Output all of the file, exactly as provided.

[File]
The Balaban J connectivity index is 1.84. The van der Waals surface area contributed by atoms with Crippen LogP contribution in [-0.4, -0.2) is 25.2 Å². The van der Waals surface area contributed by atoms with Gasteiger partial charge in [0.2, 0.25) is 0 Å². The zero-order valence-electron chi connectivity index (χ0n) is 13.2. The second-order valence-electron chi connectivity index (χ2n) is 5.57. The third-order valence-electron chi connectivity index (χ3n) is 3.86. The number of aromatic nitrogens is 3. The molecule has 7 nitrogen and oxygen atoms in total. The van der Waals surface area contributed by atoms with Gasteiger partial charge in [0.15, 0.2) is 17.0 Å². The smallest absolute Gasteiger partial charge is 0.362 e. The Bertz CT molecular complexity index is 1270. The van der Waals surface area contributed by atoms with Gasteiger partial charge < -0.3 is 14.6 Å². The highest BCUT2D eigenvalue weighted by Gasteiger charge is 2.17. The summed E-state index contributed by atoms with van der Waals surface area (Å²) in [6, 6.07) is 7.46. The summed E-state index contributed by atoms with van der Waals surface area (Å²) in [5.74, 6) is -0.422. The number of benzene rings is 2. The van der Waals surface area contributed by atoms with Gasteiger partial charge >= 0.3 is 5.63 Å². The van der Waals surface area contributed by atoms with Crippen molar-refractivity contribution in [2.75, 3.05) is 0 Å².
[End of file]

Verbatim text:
The Balaban J connectivity index is 1.84. The van der Waals surface area contributed by atoms with Crippen LogP contribution in [-0.4, -0.2) is 25.2 Å². The van der Waals surface area contributed by atoms with Gasteiger partial charge in [0.2, 0.25) is 0 Å². The zero-order valence-electron chi connectivity index (χ0n) is 13.2. The second-order valence-electron chi connectivity index (χ2n) is 5.57. The third-order valence-electron chi connectivity index (χ3n) is 3.86. The number of aromatic nitrogens is 3. The molecule has 7 nitrogen and oxygen atoms in total. The van der Waals surface area contributed by atoms with Gasteiger partial charge in [0.15, 0.2) is 17.0 Å². The smallest absolute Gasteiger partial charge is 0.362 e. The Bertz CT molecular complexity index is 1270. The van der Waals surface area contributed by atoms with Gasteiger partial charge < -0.3 is 14.6 Å². The highest BCUT2D eigenvalue weighted by Gasteiger charge is 2.17. The summed E-state index contributed by atoms with van der Waals surface area (Å²) in [6, 6.07) is 7.46. The summed E-state index contributed by atoms with van der Waals surface area (Å²) in [5.74, 6) is -0.422. The number of benzene rings is 2. The van der Waals surface area contributed by atoms with Gasteiger partial charge >= 0.3 is 5.63 Å². The van der Waals surface area contributed by atoms with Crippen molar-refractivity contribution in [2.75, 3.05) is 0 Å².